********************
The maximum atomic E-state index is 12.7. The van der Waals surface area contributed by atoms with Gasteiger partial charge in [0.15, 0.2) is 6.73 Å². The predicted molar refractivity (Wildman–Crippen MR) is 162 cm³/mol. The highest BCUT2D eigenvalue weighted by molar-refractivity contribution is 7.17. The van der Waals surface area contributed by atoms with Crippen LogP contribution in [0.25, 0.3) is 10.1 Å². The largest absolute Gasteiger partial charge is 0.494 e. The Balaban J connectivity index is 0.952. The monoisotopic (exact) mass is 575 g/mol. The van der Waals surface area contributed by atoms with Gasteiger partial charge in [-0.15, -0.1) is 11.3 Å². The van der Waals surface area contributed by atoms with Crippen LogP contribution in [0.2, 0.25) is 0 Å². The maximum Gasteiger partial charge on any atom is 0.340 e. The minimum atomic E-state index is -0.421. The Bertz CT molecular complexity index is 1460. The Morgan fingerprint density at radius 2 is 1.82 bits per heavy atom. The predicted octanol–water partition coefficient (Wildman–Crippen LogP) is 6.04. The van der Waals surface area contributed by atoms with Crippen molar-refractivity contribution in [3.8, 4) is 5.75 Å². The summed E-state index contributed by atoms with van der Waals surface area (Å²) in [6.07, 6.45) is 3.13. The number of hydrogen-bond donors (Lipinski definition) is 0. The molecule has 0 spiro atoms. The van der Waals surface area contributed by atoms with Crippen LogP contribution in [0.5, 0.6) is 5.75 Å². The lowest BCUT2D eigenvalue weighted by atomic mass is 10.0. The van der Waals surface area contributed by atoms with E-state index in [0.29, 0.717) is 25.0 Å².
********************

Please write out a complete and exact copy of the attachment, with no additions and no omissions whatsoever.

The maximum atomic E-state index is 12.7. The van der Waals surface area contributed by atoms with Gasteiger partial charge in [0.15, 0.2) is 6.73 Å². The predicted molar refractivity (Wildman–Crippen MR) is 162 cm³/mol. The highest BCUT2D eigenvalue weighted by molar-refractivity contribution is 7.17. The van der Waals surface area contributed by atoms with Crippen LogP contribution in [0.25, 0.3) is 10.1 Å². The largest absolute Gasteiger partial charge is 0.494 e. The Balaban J connectivity index is 0.952. The monoisotopic (exact) mass is 575 g/mol. The van der Waals surface area contributed by atoms with Gasteiger partial charge in [-0.15, -0.1) is 11.3 Å². The van der Waals surface area contributed by atoms with Crippen LogP contribution in [0.2, 0.25) is 0 Å². The maximum Gasteiger partial charge on any atom is 0.340 e. The minimum atomic E-state index is -0.421. The Bertz CT molecular complexity index is 1460. The Morgan fingerprint density at radius 2 is 1.82 bits per heavy atom. The predicted octanol–water partition coefficient (Wildman–Crippen LogP) is 6.04. The van der Waals surface area contributed by atoms with Crippen molar-refractivity contribution in [3.8, 4) is 5.75 Å². The summed E-state index contributed by atoms with van der Waals surface area (Å²) in [6.07, 6.45) is 3.13. The number of hydrogen-bond donors (Lipinski definition) is 0. The molecule has 0 spiro atoms. The van der Waals surface area contributed by atoms with Crippen LogP contribution in [0.5, 0.6) is 5.75 Å². The lowest BCUT2D eigenvalue weighted by atomic mass is 10.0. The van der Waals surface area contributed by atoms with E-state index in [0.29, 0.717) is 25.0 Å².